A Netmums survey suggests that 13 is the most difficult age of all. A 14-year-old has written a fantastic piece in The Guardian explaining how to get through it, well worth a read:
According to a Netmums survey, 13 is the most difficult age. But it’s not only parents who find it hard going – it’s tough for the teenagers too. Here’s how to make it through to being 14, by Miranda Smith, aged 14 and four months.
1. Don’t put up pictures of yourself on Facebook with a bottle of WKD beside you and a comment like: “Got SO drunk last night.” No one thinks it’s cool – and WKD is only 4% proof.
2. You’re going to feel a whole lot more grumpy when you’re 13 than you did at 12. But the thing is it’s not just you – every other 13-year-old feels exactly the same. Knowing that helps a bit.
3. It’s tempting, but try not to be on your phone 24/7. It really bugs your parents but, worse, it’s boring for your friends.
4. Thirteen is the age when you’re likely to start getting attention from the opposite sex. Don’t get carried away by this – there’s nothing more moist than a lovesick 13-year-old.
5. Don’t send pictures of yourself in your underwear to ANYONE – because they’ll end up being spread around, and you’ll regret it.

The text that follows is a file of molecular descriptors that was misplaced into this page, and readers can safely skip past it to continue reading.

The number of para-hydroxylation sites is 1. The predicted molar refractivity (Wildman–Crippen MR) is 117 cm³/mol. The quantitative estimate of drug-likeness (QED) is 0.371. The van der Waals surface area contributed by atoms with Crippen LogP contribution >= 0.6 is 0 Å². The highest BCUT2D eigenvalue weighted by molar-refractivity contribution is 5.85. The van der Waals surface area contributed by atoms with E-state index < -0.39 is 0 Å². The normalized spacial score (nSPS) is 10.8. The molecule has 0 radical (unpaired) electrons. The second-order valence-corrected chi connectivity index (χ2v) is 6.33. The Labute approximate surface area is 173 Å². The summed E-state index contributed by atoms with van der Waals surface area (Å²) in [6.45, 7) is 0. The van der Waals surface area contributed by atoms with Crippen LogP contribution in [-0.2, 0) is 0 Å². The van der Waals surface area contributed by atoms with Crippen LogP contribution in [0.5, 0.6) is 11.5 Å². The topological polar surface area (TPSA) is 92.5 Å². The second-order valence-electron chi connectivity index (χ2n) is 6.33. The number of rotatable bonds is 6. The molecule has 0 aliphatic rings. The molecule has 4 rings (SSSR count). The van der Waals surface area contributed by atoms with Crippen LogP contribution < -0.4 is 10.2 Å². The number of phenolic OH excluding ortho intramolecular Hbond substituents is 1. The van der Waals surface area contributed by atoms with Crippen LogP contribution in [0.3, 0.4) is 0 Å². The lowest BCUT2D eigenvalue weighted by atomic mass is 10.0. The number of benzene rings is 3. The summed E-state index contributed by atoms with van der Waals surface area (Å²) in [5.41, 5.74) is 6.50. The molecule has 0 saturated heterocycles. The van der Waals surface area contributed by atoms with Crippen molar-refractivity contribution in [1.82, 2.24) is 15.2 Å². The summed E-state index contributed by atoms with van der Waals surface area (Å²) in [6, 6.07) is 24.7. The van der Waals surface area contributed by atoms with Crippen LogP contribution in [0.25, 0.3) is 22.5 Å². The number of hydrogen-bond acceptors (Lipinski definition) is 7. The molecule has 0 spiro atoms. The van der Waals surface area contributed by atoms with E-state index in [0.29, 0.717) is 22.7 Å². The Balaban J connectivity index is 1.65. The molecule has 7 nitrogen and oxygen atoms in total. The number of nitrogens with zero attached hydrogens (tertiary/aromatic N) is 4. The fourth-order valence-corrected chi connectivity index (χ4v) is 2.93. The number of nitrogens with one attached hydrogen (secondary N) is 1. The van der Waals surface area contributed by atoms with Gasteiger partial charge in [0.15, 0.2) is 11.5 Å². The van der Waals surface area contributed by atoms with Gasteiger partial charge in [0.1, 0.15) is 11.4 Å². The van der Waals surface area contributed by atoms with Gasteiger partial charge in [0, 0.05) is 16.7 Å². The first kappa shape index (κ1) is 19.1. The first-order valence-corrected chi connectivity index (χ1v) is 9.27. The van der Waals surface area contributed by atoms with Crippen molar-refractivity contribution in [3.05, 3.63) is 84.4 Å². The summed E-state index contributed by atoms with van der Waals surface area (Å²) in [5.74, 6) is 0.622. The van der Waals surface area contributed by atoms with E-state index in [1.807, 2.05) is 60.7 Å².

6. Your friends will annoy you, make you angry and get on your nerves. But don’t insult them on Twitter – 13-year-olds do that all the time. Twitter is a public forum, and if you start tweeting about your issues anyone can get involved even if it’s none of their business.
7. A few months ago, you hardly thought about your body at all. Now it’s the only thing on your mind. Of course your body matters: but the thing to think is that no one else notices it as much as you do. So try to chill about it.
8. At precisely the moment when you decide there’s no better way to spend a Saturday than staying in bed til late afternoon, your parents will become obsessed with you doing the chores for them. Rule of thumb: you can only say, “I’ll do it later,” five times. After that, just do it.
9. Thirteen-year-olds have massive fights with their friends, all the time. A year on, you won’t even remember what those fights were about – but you will remember how unhappy they made you feel.
10. Plan a really good party for when you reach 14. When the parents say they want to be around you’ll think, “OMG no,” … but it’s probably going to be best to let them stay. Agree on the conditions, and stick to your side of the bargain provided they stick to theirs.